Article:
What Are Royalties on Schedule E?

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Royalty income is one of the more complex areas of tax law. It’s reported on your tax return in different ways depending on a variety of factors, and it's subject to numerous rules. Exactly what are the payments for? Are you a business owner? If so, your earnings would be reported elsewhere. Many types of royalties are reported to the Internal Revenue Service on Schedule E, but not all of them.

Tips

  • The royalties you report on Schedule E are the ones you earn from passive income.

What Are Royalties?

Technically, royalties are income you receive because someone has paid you to use property that you own. You might be paid for the use of something you’ve copyrighted, such as a book or a song that you wrote. You might earn money from a patent for something you've invented. You’d receive a portion of the money from each unit sold in these cases. You might also receive royalties for selling natural resources from land that you own.

Schedule E royalties are taxable as ordinary income according to your tax bracket unless you totally surrender your right to the income-producing asset. It’s not royalty income if you sell the land that’s full of minerals or you sell your right to receive a percentage of the sales price for every copy of that book that’s sold. In this case, you’ve realized capital gains or losses and these are treated differently.

What Is Schedule E?

Royalties are reported to the IRS on Schedule E, along with a few other sources of similar income like rental payments you receive because you’re leasing out a home or commercial real estate you bought. Schedule E also reports income from participation in a partnership or S corporation.

The total income – or loss – that you arrive at after completing Schedule E is then transferred to your 1040 tax return. But determining deductible losses can be tricky. You can only deduct as much as you’re “at risk” for. In IRS parlance, this typically means that you made a monetary investment in the asset that’s producing royalties, and you lost some or all of it because your enterprise bombed.

Difference Between Schedule C and Schedule E

You would use Schedule C, not Schedule E, to report royalties if you’re a self-employed writer, songwriter or artist. The key phrase here is “self-employed.” You created something with the intention that it would earn you a livelihood. It's an ongoing endeavor, not a one-shot effort. Schedule E is appropriate for reporting passive income.

You must pay self-employment tax on the income reported on Schedule C. The self-employment tax is the equivalent of the Social Security and Medicare taxes you and your employer would have shared responsibility for, if you were employed by someone else. The self-employment tax encompasses both because you are your employer. On the bright side, you can deduct all your costs of doing business on Schedule C, unlike the limited losses you can claim on Schedule E.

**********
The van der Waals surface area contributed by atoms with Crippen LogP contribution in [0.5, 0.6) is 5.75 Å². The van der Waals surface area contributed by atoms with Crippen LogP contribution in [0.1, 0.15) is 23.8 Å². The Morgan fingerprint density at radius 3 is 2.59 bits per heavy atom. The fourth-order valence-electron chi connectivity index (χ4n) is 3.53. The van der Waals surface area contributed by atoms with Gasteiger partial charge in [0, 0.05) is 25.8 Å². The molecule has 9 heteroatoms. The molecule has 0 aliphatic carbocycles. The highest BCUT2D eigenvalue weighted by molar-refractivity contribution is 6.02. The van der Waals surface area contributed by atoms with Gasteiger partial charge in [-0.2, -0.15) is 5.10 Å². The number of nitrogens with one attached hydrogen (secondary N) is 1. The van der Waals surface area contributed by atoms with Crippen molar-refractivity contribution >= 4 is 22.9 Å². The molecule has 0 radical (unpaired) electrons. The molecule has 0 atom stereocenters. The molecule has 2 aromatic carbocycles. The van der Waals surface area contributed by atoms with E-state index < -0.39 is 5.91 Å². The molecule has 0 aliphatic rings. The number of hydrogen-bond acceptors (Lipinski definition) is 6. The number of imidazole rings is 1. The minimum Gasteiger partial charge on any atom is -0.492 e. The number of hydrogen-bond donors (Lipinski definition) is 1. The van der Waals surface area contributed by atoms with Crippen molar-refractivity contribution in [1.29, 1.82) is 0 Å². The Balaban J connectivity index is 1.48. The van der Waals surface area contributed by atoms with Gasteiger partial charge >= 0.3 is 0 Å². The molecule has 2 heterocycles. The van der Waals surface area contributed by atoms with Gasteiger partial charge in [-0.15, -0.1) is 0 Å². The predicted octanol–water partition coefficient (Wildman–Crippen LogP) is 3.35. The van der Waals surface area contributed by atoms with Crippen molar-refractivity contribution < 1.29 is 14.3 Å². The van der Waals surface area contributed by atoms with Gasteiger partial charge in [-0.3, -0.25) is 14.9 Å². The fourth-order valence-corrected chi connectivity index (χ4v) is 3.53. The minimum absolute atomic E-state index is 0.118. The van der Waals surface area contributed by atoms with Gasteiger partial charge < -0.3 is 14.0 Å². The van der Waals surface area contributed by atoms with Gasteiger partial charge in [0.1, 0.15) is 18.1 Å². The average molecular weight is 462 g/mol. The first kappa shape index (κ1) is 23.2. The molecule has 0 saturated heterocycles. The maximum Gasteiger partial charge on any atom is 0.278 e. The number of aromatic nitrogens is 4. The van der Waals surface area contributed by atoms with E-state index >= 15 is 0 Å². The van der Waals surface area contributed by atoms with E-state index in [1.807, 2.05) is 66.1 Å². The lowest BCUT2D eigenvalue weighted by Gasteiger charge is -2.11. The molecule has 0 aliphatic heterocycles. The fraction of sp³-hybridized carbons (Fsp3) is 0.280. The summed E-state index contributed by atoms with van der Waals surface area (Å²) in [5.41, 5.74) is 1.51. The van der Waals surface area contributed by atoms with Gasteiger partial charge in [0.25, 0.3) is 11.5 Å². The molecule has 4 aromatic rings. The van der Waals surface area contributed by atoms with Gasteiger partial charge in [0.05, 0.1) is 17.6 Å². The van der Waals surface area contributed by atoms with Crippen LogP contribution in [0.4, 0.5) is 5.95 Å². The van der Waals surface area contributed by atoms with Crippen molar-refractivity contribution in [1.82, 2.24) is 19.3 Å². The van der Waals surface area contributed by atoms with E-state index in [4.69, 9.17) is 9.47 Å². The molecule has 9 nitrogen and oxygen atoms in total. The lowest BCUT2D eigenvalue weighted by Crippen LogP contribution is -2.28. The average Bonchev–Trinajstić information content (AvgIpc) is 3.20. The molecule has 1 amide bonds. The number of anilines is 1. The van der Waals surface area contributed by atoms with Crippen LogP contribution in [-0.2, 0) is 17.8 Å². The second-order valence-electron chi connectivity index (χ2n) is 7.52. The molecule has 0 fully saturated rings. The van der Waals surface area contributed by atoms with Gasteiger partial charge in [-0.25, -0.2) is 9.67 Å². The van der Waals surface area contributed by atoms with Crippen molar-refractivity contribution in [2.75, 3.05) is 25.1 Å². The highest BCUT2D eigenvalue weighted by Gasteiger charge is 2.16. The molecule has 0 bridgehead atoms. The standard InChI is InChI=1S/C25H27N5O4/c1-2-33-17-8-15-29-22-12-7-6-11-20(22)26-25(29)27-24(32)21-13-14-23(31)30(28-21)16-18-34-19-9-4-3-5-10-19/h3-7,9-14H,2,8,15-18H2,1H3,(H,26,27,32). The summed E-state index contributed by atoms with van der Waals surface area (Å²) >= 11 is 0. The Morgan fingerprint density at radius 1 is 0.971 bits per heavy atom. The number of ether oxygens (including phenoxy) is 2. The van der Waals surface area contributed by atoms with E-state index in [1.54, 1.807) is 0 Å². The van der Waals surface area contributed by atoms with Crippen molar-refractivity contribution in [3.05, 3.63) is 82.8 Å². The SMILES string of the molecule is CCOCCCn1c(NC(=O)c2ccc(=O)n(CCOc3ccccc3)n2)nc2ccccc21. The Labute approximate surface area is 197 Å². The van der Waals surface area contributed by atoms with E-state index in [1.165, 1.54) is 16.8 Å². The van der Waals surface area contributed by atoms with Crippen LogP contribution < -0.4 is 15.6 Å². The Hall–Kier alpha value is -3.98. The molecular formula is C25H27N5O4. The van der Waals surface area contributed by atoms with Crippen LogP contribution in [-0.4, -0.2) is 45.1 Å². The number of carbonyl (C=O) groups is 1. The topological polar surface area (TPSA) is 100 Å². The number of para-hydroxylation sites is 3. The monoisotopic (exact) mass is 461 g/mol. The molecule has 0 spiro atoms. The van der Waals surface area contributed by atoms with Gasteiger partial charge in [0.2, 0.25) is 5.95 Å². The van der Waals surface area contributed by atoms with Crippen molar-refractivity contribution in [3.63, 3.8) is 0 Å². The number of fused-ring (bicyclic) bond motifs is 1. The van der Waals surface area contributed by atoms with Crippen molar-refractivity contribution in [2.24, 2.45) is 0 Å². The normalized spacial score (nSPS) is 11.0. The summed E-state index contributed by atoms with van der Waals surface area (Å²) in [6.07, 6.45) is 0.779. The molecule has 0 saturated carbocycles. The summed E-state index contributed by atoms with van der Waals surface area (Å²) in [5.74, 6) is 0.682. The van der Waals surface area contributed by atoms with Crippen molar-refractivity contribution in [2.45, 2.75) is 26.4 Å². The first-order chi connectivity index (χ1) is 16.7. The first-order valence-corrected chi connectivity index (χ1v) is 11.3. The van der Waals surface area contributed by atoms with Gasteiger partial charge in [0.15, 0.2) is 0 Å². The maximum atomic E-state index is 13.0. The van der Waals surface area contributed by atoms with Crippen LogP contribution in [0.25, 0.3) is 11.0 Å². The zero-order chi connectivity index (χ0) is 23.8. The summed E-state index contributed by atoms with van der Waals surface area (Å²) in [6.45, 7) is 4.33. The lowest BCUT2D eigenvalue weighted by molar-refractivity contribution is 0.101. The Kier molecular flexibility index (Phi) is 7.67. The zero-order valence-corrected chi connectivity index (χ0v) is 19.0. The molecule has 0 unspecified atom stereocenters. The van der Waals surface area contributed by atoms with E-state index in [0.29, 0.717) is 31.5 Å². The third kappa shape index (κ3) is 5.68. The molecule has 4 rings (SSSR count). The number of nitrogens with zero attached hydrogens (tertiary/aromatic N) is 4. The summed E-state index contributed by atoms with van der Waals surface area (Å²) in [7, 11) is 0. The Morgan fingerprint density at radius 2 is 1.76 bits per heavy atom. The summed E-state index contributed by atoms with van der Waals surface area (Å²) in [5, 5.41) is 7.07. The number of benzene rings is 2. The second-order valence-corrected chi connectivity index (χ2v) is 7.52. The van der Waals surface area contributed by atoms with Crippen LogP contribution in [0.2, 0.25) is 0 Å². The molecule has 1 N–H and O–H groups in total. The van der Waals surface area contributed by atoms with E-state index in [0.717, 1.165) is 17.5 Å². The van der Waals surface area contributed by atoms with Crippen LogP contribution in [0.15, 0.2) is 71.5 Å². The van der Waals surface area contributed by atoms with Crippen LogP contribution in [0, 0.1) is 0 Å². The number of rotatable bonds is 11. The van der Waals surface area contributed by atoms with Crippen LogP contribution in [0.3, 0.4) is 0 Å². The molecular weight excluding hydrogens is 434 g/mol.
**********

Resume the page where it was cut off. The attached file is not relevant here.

What About Schedule D?

You actually have a third option for reporting royalty income – but in this case, the earnings wouldn’t technically be royalties any longer, because you no longer own the asset. It’s a capital gain or loss if you outright sell the right to collect royalties – maybe you sold your copyright to that book – so now you’d use Schedule D.

How to Complete and File Schedule E

You won’t have to fill out the complete tax form if your royalties aren't the result of something you actively worked at. Just address the part or parts that relate to your particular type of royalties. The form is broken up into sections, one for each type of royalty income. Then transfer the total from Schedule E to your 1040 tax return and file the schedule with your return. You can find an example of Schedule E on the IRS website, along with directions to follow.

Don’t get confused if you’re an artist or writer who receives a Form 1099-MISC with your royalty income appearing in the royalty box of that form. This doesn’t automatically mean that you qualify to file Schedule E rather than Schedule C so you can dodge the self-employment tax. Consult with a tax professional if you’re still not sure, but your best bet is to report the income on Schedule C and include a statement to the IRS explaining that the income appropriately appears there, not on Schedule E.

References

About the Author

Beverly Bird has been writing professionally for over 30 years. She is also a paralegal, specializing in areas of personal finance, bankruptcy and estate law. She writes as the tax expert for The Balance.

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